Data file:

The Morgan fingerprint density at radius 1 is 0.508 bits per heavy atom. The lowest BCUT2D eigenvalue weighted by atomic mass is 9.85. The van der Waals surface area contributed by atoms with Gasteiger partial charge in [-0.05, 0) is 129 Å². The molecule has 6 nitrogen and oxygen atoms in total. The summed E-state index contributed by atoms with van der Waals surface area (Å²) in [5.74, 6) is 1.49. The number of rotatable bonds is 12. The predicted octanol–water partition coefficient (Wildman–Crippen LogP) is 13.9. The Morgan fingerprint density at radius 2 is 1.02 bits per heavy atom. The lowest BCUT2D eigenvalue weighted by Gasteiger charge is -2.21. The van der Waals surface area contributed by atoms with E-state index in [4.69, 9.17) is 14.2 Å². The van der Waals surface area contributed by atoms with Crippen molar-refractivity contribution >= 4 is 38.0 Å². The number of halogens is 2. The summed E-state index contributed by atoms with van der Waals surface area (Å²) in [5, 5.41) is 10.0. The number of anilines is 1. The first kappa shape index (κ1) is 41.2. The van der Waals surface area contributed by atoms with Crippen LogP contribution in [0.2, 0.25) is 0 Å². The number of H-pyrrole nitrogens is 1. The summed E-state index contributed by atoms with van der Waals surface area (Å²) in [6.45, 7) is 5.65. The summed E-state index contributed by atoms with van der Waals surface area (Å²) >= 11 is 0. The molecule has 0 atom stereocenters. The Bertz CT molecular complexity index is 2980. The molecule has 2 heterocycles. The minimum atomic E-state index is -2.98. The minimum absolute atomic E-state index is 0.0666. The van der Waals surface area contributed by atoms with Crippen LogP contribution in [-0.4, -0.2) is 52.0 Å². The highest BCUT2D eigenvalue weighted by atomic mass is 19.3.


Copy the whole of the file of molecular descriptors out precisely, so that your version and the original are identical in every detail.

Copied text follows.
The Morgan fingerprint density at radius 1 is 0.508 bits per heavy atom. The lowest BCUT2D eigenvalue weighted by atomic mass is 9.85. The van der Waals surface area contributed by atoms with Gasteiger partial charge in [-0.05, 0) is 129 Å². The molecule has 6 nitrogen and oxygen atoms in total. The summed E-state index contributed by atoms with van der Waals surface area (Å²) in [5.74, 6) is 1.49. The number of rotatable bonds is 12. The predicted octanol–water partition coefficient (Wildman–Crippen LogP) is 13.9. The Morgan fingerprint density at radius 2 is 1.02 bits per heavy atom. The lowest BCUT2D eigenvalue weighted by Gasteiger charge is -2.21. The van der Waals surface area contributed by atoms with E-state index in [4.69, 9.17) is 14.2 Å². The van der Waals surface area contributed by atoms with Crippen molar-refractivity contribution >= 4 is 38.0 Å². The number of halogens is 2. The summed E-state index contributed by atoms with van der Waals surface area (Å²) in [5, 5.41) is 10.0. The number of anilines is 1. The first kappa shape index (κ1) is 41.2. The van der Waals surface area contributed by atoms with Crippen LogP contribution in [0.2, 0.25) is 0 Å². The number of H-pyrrole nitrogens is 1. The summed E-state index contributed by atoms with van der Waals surface area (Å²) in [6.45, 7) is 5.65. The summed E-state index contributed by atoms with van der Waals surface area (Å²) >= 11 is 0. The molecule has 0 atom stereocenters. The Bertz CT molecular complexity index is 2980. The molecule has 2 heterocycles. The minimum atomic E-state index is -2.98. The minimum absolute atomic E-state index is 0.0666. The van der Waals surface area contributed by atoms with Crippen LogP contribution in [-0.4, -0.2) is 52.0 Å². The highest BCUT2D eigenvalue weighted by atomic mass is 19.3.